You Lie!

Many fibs, half-truths, and lies are told during Sunday talk-show appearances, but this one stands out as being particularly preposterous

Christie: Gov. Romney’s not talking about more tax cuts for the wealthy. In fact, what he said is that the wealthy will pay just as much under a Romney administration as they pay today.

Perhaps in bizarro world this is true, but in reality Mitt Romney has mentioned cutting taxes in virtually every stump speech he has given since he began running for president 5 years ago.

Romney’s own campaign website proposes cutting cutting taxes for the wealthy and the Ryan budget, which Romney approves of, cuts the top marginal tax rate by over 10 percent.

Both Romney and Ryan have also proposed eliminating taxes on capital gains. This would be a significant tax cut for the wealthy because taxes on capital gains are the only taxes many of them pay.

Chris Christie is so off-message he probably woke Grover Norquist after he had already gone to ground for the day.

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  • i_am_allwrite

    Actually, dropping the top rate to 25 from 35 amounts to a rate cut of nearly 30%, i.e. they will be paying nearly 30% less in taxes.

    • JMAshby

      Actually, it would be from 38% to 25%*, but yes you’re correct.

      *Bush Tax Cuts expiring

  • GrafZeppelin127

    OK, someone has to explain this to me.

    What Romney/Ryan seem to be saying is, “We’re going to lower everyone’s tax rates, but we’re also going to eliminate deductions and exemptions, so everyone will end up paying about the same amount.”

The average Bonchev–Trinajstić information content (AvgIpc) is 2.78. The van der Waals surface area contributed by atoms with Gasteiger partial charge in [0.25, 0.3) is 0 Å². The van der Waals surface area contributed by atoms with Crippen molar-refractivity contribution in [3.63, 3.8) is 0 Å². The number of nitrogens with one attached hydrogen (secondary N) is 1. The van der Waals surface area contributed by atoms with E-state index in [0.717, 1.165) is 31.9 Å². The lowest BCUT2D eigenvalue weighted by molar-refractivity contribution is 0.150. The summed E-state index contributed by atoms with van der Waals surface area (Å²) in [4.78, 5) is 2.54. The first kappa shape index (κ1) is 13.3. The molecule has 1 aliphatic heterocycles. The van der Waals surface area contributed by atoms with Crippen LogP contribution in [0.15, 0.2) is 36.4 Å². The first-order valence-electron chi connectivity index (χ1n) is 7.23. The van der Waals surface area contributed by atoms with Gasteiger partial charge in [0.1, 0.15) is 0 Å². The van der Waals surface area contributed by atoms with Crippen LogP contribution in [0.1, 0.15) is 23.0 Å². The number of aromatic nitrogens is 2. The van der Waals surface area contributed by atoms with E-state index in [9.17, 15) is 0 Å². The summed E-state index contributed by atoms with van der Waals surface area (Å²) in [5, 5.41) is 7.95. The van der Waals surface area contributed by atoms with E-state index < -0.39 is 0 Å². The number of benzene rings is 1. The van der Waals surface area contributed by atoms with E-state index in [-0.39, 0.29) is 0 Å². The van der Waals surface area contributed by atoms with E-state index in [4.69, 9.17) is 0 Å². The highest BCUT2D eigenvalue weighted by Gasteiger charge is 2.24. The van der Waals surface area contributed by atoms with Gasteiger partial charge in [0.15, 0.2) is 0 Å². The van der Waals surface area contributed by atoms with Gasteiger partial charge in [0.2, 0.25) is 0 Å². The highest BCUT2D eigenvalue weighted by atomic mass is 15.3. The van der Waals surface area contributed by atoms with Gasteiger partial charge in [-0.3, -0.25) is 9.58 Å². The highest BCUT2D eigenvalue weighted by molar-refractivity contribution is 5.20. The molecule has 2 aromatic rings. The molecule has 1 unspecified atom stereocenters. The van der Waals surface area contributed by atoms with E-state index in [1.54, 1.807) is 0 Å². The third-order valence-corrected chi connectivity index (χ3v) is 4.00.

Have I got that right?

    Assuming this is true, what is the point? If it’s truly “revenue-neutral,” and it won’t result in anyone paying any more or less in taxes, why do it at all?

    Let’s back up a bit: If it’s truly “revenue-neutral,” then either (a.) everyone will pay the same amount in taxes they’re paying now; or (b.) some people will pay more and some people will pay less. So, if it’s (a.), then what’s the point? If it’s (b.), who pays more and who pays less?

    • JMAshby

      It isn’t true. Plus, there aren’t enough loopholes to close that would make up for the amount of revenue lost by cutting taxes in the amount they’re talking about.

      • GrafZeppelin127

        I know that, but I’m less concerned with whether it’s true than with what the point would be if it is true.

        Maybe my point is that it’s a little far-fetched to think that lowering rates and eliminating loopholes will be “revenue-neutral” on an individual level (as opposed to in the aggregate), for everyone; i.e., that no one, rich or poor, at the end of the day will pay more or less than they already are. I think it’s obvious that some will pay more and some will pay less; otherwise there’s no point in doing it.

    • MrDHalen

      If you keep pointing stuff like this out after a Romney/Ryan win and you’re going to end up in one of the “Pray the Liberal Away” re-education camps!

      /Snark (Maybe) (Hopefully)

      • mrbrink

        Get it right, Dan!

        It’s “ROMNEY! ROMNEY!/((ryan))”

        He will not tolerate anyone showing him up!

        • MrDHalen

          Sorry!!! Now I’m going to be headed to the camps as well.

    • nathkatun7

      You are trying to make sense about tax/budget proposals that make absolutely no sense! Romney’s plan is pure “Voodoo” economics.He is promising to drastically cut taxes, drastically increase defense spending, eliminate unspecified tax loopholes, and at the same time balance the budget. The vast majority of non-ideological economists know fully well that Romney’s budget/tax proposals do not add up. Unless, of course, you factor in massive increase in taxes for the middle class and the poor. Ryan’s plan, on the other hand, simply focuses on cutting taxes, cutting social safety nets, while promising to balance the budget several decades from now. Bottom line: neither plan makes any sense; except may be for the wealthy Americans who stand to reap the greatest benefits from tax cuts.